Vim (a text editor with roots in the 1970s) has been seeing a bit of a comeback recently, especially amongst the Mac using web development community. It seems as though slow progress on TextMate 2 has caused many of us to go in search of a new editor. Many Linux and BSD users never left it, and are probably wondering what all the fuss is about.
Vim is a clone of vi, which was written by Bill Joy while he was an undergraduate student at Berkeley. Bill later went on to found Sun Microsystems (clearly not somebody you want to underestimate). Vim is short for "Vi, IMproved", and has been in development since 1991.
I store my Vim configuration in a dotvim repository on GitHub. Feel free to have a poke about.
Do you sometimes find yourself wanting to read the code of a method in one of the gems that your project is using? Wouldn't it be good if you could put your cursor on the method or class in question, and press a key to jump straight to the definition within the gem's source code? With the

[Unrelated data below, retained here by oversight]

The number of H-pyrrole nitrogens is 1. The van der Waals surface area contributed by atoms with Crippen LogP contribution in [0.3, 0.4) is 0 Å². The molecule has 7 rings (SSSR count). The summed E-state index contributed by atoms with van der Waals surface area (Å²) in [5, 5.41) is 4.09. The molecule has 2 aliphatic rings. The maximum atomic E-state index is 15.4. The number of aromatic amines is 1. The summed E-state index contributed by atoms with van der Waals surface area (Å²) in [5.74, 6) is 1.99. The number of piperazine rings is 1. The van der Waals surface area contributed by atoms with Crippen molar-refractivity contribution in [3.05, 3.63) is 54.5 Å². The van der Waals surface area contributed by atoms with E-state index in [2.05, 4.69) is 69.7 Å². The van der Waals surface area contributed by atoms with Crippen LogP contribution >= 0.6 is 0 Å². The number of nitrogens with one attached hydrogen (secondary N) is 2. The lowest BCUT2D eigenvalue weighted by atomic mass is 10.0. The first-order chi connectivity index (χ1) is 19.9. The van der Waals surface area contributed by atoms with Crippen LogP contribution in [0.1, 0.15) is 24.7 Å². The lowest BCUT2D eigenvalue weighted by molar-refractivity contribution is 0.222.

ctagsprogram you can, and with the
guard-ctags-bundlergem your tag files will be automatically updated when you add new gems to your bundle.
A recent version of Vim comes with every copy of Mac OS X. When Apple compiled it they didn't link it against Ruby, which means that you can't use
/usr/bin/viwith any Ruby based plugins. MacVim (which includes Ruby support) normally runs with a GUI, but you can run it in a terminal when you type
viif you prefer.
Ruby programmers need to be able to read the source code of the libraries (gems) that they use. Bundler makes it easy to load the source of a gem into your editor, with the
bundle opencommand, but it'd be useful if it changed your current directory before launching Vim.
I manage my Vim config in Git and store the files in a dotvim repository on GitHub. It allows me to share the config easily between multiple computers. Sometimes, I want Vim config that is specific to just one of my computers.
Picking up the corner of the window with the mouse and painstakingly dragging it to the correct size is annoying, especially when you're trying to hit the right width to show 80 columns of text. This article will show you how to configure Vim to jump between various configurations when you wield the appropriate key bindings.